Meighan Simmons talks Sweet 16, win over Creighton
Holly Warlick gave Tennessee’s defense against Creighton on Monday night a solid thumbs-up.
“It was one of the best defensive efforts we’ve had all year,” she said. “And we needed it.”
The Lady Vols coach was speaking in the interview room at Thompson-Boling Arena following a 68-52 victory over the Bluejays in the second round of the NCAA women’s basketball tournament. She based her assessment on No. 2 seed Tennessee (26-7) limiting Creighton to a season-low four 3-pointers on 22 attempts and gathering 13 steals. The thefts contributed to a 15-2 edge in fast-break points and 21 points off turnovers.
Such achievements, above all else, punched UT’s ticket to the Oklahoma City regional semifinals and a date with No. 6 Oklahoma (20-14) on Sunday.
Down the hall from where Warlick spoke, the Lady Vols weren’t so impressed. They sat in harsher judgement on the stools in their locker room. The consensus opinion was that they shouldn’t be satisfied.
“Not at all; Not at all,” freshman Jasmine Jones said. “We made several mistakes on defense, but we were able to stay in the game. We have to be more consistent on our defense.”
The upgrade that seemed to be on everyone’s mind was more consistent ball pressure. The Lady Vols’ athleticism and size wore on the Bluejays, who made just seven field goals after halftime, shooting 7-for-27 from the floor (1-for-12 on 3-pointers).
“We got a little lackadaisical with the ball,” Creighton guard Ally Jensen said. “I know myself, in particular, just got dead in situations where you can’t against a team like Tennessee.”
While the Lady Vols were hard on Creighton, their style of play was hard on them as well. Rapid-fire substitutions were made throughout the second half to maintain a high level of play. A good example was senior guard Kamiko Williams, who spearheaded Tennessee’s defense by gathering a team-high four steals. She took three separate breathers before coming out for good with 1:14 left. Her rest periods generally lasted about two minutes, enabling her to play 12 minutes of high-energy hoops.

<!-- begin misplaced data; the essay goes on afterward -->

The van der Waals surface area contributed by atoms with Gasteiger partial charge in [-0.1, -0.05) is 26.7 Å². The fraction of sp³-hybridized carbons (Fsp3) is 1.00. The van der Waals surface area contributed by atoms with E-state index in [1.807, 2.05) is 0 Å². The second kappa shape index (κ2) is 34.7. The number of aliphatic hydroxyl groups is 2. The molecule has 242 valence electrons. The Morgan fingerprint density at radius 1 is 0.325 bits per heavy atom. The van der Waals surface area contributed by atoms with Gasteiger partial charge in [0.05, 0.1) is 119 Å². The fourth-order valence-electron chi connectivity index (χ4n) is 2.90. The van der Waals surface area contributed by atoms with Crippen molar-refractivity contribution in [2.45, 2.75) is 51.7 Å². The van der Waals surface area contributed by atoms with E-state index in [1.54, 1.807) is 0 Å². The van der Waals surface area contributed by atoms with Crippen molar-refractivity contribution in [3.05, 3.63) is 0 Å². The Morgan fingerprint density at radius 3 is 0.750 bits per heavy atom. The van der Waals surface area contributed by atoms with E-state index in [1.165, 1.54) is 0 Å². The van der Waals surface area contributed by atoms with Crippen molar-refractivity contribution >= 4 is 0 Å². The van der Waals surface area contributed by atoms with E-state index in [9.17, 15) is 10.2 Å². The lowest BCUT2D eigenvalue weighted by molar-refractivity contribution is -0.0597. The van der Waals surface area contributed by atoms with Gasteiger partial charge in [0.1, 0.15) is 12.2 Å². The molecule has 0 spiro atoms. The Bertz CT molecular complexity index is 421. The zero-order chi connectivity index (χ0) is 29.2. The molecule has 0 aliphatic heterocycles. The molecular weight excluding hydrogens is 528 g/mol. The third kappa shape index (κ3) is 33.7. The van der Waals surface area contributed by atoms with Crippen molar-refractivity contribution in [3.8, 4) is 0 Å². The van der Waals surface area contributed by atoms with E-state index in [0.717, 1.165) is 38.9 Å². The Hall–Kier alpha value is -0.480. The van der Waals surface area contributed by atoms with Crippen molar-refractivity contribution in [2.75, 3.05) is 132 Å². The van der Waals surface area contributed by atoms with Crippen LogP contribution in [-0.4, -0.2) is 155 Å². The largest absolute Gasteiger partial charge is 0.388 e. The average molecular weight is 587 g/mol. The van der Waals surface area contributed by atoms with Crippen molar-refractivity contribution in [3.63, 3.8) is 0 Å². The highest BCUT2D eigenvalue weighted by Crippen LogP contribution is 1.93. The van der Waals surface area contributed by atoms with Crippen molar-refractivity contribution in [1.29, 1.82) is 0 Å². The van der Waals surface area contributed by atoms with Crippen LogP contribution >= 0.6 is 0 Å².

“At the beginning of the year, she played three minutes and wanted out; and she doesn’t want out now,” Warlick said of Williams. “We’re giving her breathers, but she’s getting in shape and playing the basketball she needs to play. And playing the basketball we need her to play to win.”
Forward Cierra Burdick credited Tennessee’s assistant coaches with managing the players and their minutes, particularly those who were guarding at the point of attack.
“I think they did a great job of rotating players and I think we responded very well,” Burdick said. “Kamiko did a great job on the ball.”
Tennessee benefitted from center Isabelle Harrison closing the back door with three blocks. Furthermore, forwards Bashaara Graves and Jones were able to guard players away from the basket. The 6-foot-2 Jones often was deployed in Williams-like fashion.
“They speed you up because they’re longer,” Creighton coach Jim Flanery said. “It’s not just athleticism; it’s length.”
If only the Lady Vols could play such defense for longer periods of time.
“I think the pressure we brought is what we’re capable of,” Burdick said. “If we can just play that for 40 minutes ...”
Then they all would be satisfied.